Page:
Armstrong Williams
Recently my mother was in town visiting. The visit was wonderful and calming, taking me away from the busy workaday schedule, and reminding me about the truly important things in life?family, friendships, human interconnectedness.
 
The visit was also tinged with a weird sense of my own mortality. Upon picking my mother up from the airport, I gave her a great big hug. The scent of her scarf immediately took me back to my own childhood. Weird, the way sensory perceptions can trigger such deeply imbedded memories.
 
I drifted back to my youth, when my mother nurtured my growing awareness of the world around me.  She was fond of taking me on spontaneous walks on the farm, up the dirt road, around the ponds and through the center of town. These walks were among the great treats of my childhood. Each stroll around the farm with my mother was an act of adventure and discovery.
 
With careful emphasis she would point out an enormous yellow bird strolling across a field, or a dusty rock that glittered with mica. My eyes widened with awe.  I was grasping the very largeness of life in those moments. Such simple pleasures exist on an awesome scale to a child. She was showing me the world. 
 
My father was a quintessential tough guy. He worked the earth, dragging tools across the fields every day of his life. He was built for work, and his massive hands and slow, methodical movements through the tobacco fields provided a sense of security. But he did not suggest the actual stuff of life. He worked the land, but he did not think about the actual vastness and vitality of the land. He was a man who spent his life burrowing forward.
 
But my mother?she had a sense of the spiritual. As someone who had given birth, and nurtured a child, she would always be tied to a deep source of life. I suppose most mothers must seem this way to their children?a deep and spiritual source of life. I suppose it is appropriate that, upon birth, we are literally attached to our mothers. The point was not lost on Aristotle, who once remarked, ?Mothers are fonder than fathers of their children because they are more certain they are their own.?  Perhaps what Aristotle meant, but was too cynical to say, was that our mothers are our first models of God:  while in the womb, our mother?s bodies are the geography of our existence. We belong to one another in a most primal, instinctual manner. Upon birth, the maternal instinct to care for her offspring nurtures this dependence. Mother and child continue to belong to one another. This unconditional bond?which can manifest itself as acts so simple as spontaneous bus rides through town--fills a child?s emotional needs. Through this bond, a child learns what it means to be cherished, learns about the world around him, and learns about humanity.  From such a bond, my character was born. With such memories fixed in my heart, I fondly recall Mrs. Thelma Williams, this Mother?s Day and throughout the year.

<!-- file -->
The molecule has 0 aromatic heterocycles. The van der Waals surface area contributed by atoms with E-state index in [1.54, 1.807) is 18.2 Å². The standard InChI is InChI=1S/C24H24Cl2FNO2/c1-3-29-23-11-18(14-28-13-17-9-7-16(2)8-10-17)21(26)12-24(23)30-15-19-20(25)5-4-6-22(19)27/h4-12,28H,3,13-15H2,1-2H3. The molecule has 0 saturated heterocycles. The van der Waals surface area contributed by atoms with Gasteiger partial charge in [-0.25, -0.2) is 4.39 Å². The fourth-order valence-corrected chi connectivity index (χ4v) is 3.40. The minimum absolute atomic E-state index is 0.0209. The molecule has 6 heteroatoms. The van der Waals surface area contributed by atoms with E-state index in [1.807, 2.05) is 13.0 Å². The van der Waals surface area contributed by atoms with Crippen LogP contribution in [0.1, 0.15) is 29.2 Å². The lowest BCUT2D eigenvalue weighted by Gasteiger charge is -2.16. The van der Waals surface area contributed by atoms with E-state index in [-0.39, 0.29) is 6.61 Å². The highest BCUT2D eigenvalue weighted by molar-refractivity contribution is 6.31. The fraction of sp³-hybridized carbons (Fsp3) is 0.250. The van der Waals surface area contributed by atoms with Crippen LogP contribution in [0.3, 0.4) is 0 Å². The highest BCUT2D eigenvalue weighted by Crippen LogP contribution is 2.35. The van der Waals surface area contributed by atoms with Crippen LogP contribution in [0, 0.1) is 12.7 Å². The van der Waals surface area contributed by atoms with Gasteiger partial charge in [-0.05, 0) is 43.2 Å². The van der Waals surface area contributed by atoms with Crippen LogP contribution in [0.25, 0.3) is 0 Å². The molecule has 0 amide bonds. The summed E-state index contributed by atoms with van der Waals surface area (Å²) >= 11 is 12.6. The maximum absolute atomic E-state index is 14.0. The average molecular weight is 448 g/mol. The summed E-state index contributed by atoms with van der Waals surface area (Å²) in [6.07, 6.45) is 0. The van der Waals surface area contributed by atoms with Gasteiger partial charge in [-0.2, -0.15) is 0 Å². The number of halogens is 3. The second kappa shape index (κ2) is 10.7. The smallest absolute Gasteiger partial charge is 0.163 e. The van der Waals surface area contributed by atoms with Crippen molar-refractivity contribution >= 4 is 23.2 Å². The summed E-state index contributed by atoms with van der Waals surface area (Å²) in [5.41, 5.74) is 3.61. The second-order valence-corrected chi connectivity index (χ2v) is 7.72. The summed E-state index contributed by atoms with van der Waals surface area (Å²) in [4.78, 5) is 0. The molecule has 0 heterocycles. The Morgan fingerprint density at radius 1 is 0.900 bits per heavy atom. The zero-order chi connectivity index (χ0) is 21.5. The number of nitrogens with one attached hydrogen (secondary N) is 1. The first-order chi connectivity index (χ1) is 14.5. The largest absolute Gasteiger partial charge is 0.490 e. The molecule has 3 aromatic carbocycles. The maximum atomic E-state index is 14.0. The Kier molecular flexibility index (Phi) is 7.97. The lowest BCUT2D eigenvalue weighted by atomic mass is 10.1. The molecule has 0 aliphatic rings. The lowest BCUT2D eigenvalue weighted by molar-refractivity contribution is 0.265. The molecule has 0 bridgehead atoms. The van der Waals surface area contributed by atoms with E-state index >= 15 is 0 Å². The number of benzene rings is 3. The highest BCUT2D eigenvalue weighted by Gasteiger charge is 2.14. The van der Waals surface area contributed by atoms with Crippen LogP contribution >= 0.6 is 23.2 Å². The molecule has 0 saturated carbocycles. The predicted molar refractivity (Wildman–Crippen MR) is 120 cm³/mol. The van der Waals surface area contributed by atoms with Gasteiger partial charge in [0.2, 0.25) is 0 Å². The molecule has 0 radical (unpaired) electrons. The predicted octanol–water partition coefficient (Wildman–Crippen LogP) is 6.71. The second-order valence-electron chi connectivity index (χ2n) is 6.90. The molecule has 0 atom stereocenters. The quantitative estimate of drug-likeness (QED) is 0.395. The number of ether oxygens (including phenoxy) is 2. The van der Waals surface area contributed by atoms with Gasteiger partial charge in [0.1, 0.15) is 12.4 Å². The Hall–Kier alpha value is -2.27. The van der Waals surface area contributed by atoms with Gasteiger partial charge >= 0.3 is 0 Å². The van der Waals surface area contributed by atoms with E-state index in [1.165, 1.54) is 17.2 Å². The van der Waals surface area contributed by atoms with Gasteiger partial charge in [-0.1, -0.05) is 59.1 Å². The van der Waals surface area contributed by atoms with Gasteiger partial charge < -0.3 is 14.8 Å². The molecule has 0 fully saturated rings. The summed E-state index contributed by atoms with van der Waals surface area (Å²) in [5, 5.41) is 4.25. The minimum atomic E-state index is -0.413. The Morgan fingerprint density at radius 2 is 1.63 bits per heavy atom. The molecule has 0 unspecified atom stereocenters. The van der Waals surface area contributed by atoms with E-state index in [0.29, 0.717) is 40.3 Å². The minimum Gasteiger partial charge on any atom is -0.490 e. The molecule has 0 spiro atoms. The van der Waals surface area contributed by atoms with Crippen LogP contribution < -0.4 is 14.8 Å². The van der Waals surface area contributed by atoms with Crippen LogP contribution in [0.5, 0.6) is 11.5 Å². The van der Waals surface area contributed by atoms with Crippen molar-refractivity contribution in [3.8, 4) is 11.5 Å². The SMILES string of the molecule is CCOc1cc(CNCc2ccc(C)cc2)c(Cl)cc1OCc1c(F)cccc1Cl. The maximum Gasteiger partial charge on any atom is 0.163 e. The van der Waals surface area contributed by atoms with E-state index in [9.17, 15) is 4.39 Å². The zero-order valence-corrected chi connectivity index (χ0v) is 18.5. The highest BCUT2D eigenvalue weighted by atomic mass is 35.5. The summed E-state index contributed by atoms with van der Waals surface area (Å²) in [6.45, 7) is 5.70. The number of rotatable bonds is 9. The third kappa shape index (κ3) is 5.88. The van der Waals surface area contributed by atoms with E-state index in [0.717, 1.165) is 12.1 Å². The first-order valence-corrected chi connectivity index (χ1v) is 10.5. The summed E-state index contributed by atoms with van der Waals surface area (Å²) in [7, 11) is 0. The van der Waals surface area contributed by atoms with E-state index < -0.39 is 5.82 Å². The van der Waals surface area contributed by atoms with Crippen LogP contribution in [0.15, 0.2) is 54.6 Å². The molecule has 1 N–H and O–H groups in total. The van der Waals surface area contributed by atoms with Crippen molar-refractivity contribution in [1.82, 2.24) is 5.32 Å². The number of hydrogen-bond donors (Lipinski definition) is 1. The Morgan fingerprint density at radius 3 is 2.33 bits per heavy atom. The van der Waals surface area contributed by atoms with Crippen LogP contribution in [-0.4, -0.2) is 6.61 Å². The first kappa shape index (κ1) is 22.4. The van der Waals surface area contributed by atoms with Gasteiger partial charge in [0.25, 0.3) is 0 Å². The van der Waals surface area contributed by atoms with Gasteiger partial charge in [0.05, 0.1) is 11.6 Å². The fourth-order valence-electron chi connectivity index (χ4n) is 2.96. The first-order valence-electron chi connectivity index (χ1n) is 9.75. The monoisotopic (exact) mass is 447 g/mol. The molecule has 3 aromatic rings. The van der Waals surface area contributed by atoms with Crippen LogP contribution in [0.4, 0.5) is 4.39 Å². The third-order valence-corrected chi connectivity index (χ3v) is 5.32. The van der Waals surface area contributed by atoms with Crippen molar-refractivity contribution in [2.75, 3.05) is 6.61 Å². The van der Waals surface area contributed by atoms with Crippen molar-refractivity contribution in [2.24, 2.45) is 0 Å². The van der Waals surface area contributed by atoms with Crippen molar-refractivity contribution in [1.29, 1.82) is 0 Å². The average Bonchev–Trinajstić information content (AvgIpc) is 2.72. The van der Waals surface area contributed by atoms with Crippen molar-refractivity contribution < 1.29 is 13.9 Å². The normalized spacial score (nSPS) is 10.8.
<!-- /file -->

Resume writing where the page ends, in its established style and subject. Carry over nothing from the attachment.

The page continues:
Armstrong Williams

Armstrong Williams is a widely-syndicated columnist, CEO of the Graham Williams Group, and hosts the Armstrong Williams Show. He is the author of Reawakening Virtues.
 
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